What does it actually mean to go bankrupt?

Think leading a well-known political party means money is no problem? Think again. Nick Griffin, the leader of the British National Party, has just been declared bankrupt with debts of £120,000.

On the face of it, this makes little sense, says Ian Burrell in The Independent. Griffin could have pulled in a “near £1m income” over the last five years as an MEP if you add his salary and allowable expenses.

He is hardly the first apparently highish-income earner to find himself with a declaration. Griffin joins the likes of Westlife star Shane Filan, Kerry Katona and TV chef Clarissa Dickson Wright.

Bankruptcy isn’t what it used to be: you are normally discharged after a maximum of 12 months and debt agencies across the board are keen to stress that there is no longer a stigma attached to defaulting.

Indeed, Griffin is so relaxed about the whole thing he announced to his Twitter followers that being bankrupt made for a “good day” in that it left him, if not his creditors, “free from financial worries”. But he might be taking the whole thing too lightly.

Bankruptcy is still a pretty unpleasant thing. As all official documents on the matter state, you will have to give up “any possessions of value and your interest in your home”, for one thing.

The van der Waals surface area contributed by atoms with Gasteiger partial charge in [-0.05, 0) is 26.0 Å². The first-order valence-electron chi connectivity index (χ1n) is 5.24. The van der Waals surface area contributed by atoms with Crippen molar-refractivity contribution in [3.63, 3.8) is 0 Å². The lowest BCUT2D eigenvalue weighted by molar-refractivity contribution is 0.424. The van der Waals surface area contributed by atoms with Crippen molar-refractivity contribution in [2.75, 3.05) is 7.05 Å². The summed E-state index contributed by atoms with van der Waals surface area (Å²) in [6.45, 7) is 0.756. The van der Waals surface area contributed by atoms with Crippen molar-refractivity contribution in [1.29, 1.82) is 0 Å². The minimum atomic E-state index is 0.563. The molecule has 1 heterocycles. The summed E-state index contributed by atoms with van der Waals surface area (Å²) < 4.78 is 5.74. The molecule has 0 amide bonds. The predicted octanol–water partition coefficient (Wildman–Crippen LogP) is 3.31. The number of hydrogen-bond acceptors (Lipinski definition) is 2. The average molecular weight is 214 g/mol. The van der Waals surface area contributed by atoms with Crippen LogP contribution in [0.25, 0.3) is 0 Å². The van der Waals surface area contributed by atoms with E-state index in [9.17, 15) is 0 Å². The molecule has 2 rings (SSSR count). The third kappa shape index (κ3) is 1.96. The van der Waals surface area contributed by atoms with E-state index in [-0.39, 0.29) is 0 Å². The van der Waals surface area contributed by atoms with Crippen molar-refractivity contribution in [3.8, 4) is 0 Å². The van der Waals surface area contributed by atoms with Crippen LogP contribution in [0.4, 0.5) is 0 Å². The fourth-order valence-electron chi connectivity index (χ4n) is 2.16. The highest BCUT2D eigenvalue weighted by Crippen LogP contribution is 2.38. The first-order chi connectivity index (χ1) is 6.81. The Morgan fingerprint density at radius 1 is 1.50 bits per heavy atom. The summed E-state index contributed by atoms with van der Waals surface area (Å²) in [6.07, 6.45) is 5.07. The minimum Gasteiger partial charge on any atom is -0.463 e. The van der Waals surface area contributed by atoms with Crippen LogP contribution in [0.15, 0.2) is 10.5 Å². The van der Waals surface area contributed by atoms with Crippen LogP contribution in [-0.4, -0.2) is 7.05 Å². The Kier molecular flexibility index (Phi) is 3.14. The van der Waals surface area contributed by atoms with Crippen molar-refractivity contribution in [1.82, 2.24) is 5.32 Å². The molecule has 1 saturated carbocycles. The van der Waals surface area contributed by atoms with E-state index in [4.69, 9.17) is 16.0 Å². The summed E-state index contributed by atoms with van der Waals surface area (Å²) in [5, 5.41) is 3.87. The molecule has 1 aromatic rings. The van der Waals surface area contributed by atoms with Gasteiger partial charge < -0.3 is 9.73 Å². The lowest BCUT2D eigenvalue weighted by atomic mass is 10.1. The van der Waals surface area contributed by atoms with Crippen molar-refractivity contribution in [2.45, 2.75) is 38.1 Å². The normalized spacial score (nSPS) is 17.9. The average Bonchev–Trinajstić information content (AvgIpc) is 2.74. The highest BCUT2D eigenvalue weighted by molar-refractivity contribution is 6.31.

You will be left with little but your clothing, bedding, furniture and “basic items you and your family need in the home”. You also lose any privacy you might have hoped to have: you have to comply with all requests from the official receiver (risking arrest if you do not) and hand over all documents relating to any cash, investments or insurance you might have.

You also lose access to all your bank accounts and cannot obtain credit over £500 during your bankruptcy without disclosing it to the lender. Even after you are discharged you aren’t always actually free: the court can hold charges over your house, insurances and inheritances and “can deal with them at any time in the future”.

Then there are the other problems. Griffin reckons that the order won’t stop him “being or standing as an MEP”. Maybe not, but it could stop him taking up a more respectable profession.

If you need to be a “fit and proper person” to do your job, you may find you don’t have a job any more. A bankrupt is also not able to be a trustee of a charity or a pension fund, nor can he promote, form or manage a limited company without the courts’ permission.

For most people, the day on which they are declared bankrupt is a day to be avoided – at least until proper advice is sought. If you need that, start with the Citizens Advice Bureau.

 

Merryn

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